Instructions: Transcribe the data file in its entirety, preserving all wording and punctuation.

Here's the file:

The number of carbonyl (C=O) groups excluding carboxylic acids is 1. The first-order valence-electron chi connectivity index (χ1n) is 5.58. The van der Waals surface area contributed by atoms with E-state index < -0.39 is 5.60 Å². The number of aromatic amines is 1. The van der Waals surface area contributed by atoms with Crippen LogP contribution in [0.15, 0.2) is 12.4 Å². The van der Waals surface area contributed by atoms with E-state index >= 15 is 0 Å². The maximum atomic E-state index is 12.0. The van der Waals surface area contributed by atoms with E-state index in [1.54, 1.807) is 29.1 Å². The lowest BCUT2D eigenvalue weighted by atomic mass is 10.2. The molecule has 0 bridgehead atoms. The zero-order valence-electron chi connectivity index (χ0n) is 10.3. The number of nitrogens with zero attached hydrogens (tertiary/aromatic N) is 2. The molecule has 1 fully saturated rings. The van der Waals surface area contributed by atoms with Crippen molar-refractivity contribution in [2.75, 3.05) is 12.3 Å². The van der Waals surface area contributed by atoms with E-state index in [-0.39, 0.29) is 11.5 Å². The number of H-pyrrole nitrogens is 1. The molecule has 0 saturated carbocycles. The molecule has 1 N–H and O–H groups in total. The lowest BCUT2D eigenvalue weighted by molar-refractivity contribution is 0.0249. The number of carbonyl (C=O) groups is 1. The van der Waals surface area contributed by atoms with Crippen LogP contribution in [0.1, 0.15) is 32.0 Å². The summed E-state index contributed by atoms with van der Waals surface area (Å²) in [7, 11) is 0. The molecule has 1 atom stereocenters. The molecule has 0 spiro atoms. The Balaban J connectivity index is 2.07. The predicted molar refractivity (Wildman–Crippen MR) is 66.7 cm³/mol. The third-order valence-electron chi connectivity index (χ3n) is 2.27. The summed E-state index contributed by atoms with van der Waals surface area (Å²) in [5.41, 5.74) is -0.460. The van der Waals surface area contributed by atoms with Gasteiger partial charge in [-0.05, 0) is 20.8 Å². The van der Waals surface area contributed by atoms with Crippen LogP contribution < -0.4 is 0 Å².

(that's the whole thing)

The number of carbonyl (C=O) groups excluding carboxylic acids is 1. The first-order valence-electron chi connectivity index (χ1n) is 5.58. The van der Waals surface area contributed by atoms with E-state index < -0.39 is 5.60 Å². The number of aromatic amines is 1. The van der Waals surface area contributed by atoms with Crippen LogP contribution in [0.15, 0.2) is 12.4 Å². The van der Waals surface area contributed by atoms with E-state index >= 15 is 0 Å². The maximum atomic E-state index is 12.0. The van der Waals surface area contributed by atoms with E-state index in [1.54, 1.807) is 29.1 Å². The lowest BCUT2D eigenvalue weighted by atomic mass is 10.2. The molecule has 0 bridgehead atoms. The zero-order valence-electron chi connectivity index (χ0n) is 10.3. The number of nitrogens with zero attached hydrogens (tertiary/aromatic N) is 2. The molecule has 1 fully saturated rings. The van der Waals surface area contributed by atoms with Crippen molar-refractivity contribution in [2.75, 3.05) is 12.3 Å². The van der Waals surface area contributed by atoms with E-state index in [-0.39, 0.29) is 11.5 Å². The number of H-pyrrole nitrogens is 1. The molecule has 0 saturated carbocycles. The molecule has 1 N–H and O–H groups in total. The lowest BCUT2D eigenvalue weighted by molar-refractivity contribution is 0.0249. The number of carbonyl (C=O) groups is 1. The van der Waals surface area contributed by atoms with Crippen LogP contribution in [0.1, 0.15) is 32.0 Å². The summed E-state index contributed by atoms with van der Waals surface area (Å²) in [7, 11) is 0. The molecule has 1 atom stereocenters. The molecule has 0 spiro atoms. The Balaban J connectivity index is 2.07. The predicted molar refractivity (Wildman–Crippen MR) is 66.7 cm³/mol. The third-order valence-electron chi connectivity index (χ3n) is 2.27. The summed E-state index contributed by atoms with van der Waals surface area (Å²) in [5.41, 5.74) is -0.460. The van der Waals surface area contributed by atoms with Gasteiger partial charge in [-0.05, 0) is 20.8 Å². The van der Waals surface area contributed by atoms with Crippen LogP contribution < -0.4 is 0 Å².